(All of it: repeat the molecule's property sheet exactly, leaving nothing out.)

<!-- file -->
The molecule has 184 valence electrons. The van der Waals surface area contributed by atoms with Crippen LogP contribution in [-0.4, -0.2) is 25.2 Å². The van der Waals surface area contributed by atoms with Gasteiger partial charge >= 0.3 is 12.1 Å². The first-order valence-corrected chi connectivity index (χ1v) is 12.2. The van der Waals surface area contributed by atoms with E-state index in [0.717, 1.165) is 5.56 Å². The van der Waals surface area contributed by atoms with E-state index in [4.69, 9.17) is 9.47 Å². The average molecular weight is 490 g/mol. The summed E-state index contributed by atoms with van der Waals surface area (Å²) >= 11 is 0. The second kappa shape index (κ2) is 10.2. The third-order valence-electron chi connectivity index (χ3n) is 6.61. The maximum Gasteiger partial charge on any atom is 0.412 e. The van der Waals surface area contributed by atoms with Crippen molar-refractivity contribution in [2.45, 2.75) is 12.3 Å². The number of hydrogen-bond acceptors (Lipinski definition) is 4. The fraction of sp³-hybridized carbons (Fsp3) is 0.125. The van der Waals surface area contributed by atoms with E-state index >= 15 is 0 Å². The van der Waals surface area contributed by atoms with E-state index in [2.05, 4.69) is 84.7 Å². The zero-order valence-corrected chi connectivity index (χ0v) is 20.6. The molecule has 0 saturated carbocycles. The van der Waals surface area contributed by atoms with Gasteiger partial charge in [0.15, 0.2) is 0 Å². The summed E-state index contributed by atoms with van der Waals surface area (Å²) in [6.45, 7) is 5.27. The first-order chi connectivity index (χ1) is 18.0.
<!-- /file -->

The molecule has 184 valence electrons. The van der Waals surface area contributed by atoms with Crippen LogP contribution in [-0.4, -0.2) is 25.2 Å². The van der Waals surface area contributed by atoms with Gasteiger partial charge >= 0.3 is 12.1 Å². The first-order valence-corrected chi connectivity index (χ1v) is 12.2. The van der Waals surface area contributed by atoms with E-state index in [0.717, 1.165) is 5.56 Å². The van der Waals surface area contributed by atoms with E-state index in [4.69, 9.17) is 9.47 Å². The average molecular weight is 490 g/mol. The summed E-state index contributed by atoms with van der Waals surface area (Å²) >= 11 is 0. The second kappa shape index (κ2) is 10.2. The third-order valence-electron chi connectivity index (χ3n) is 6.61. The maximum Gasteiger partial charge on any atom is 0.412 e. The van der Waals surface area contributed by atoms with Crippen molar-refractivity contribution in [2.45, 2.75) is 12.3 Å². The number of hydrogen-bond acceptors (Lipinski definition) is 4. The fraction of sp³-hybridized carbons (Fsp3) is 0.125. The van der Waals surface area contributed by atoms with E-state index >= 15 is 0 Å². The van der Waals surface area contributed by atoms with E-state index in [2.05, 4.69) is 84.7 Å². The zero-order valence-corrected chi connectivity index (χ0v) is 20.6. The molecule has 0 saturated carbocycles. The van der Waals surface area contributed by atoms with Gasteiger partial charge in [0.15, 0.2) is 0 Å². The summed E-state index contributed by atoms with van der Waals surface area (Å²) in [6.45, 7) is 5.27. The first-order chi connectivity index (χ1) is 18.0.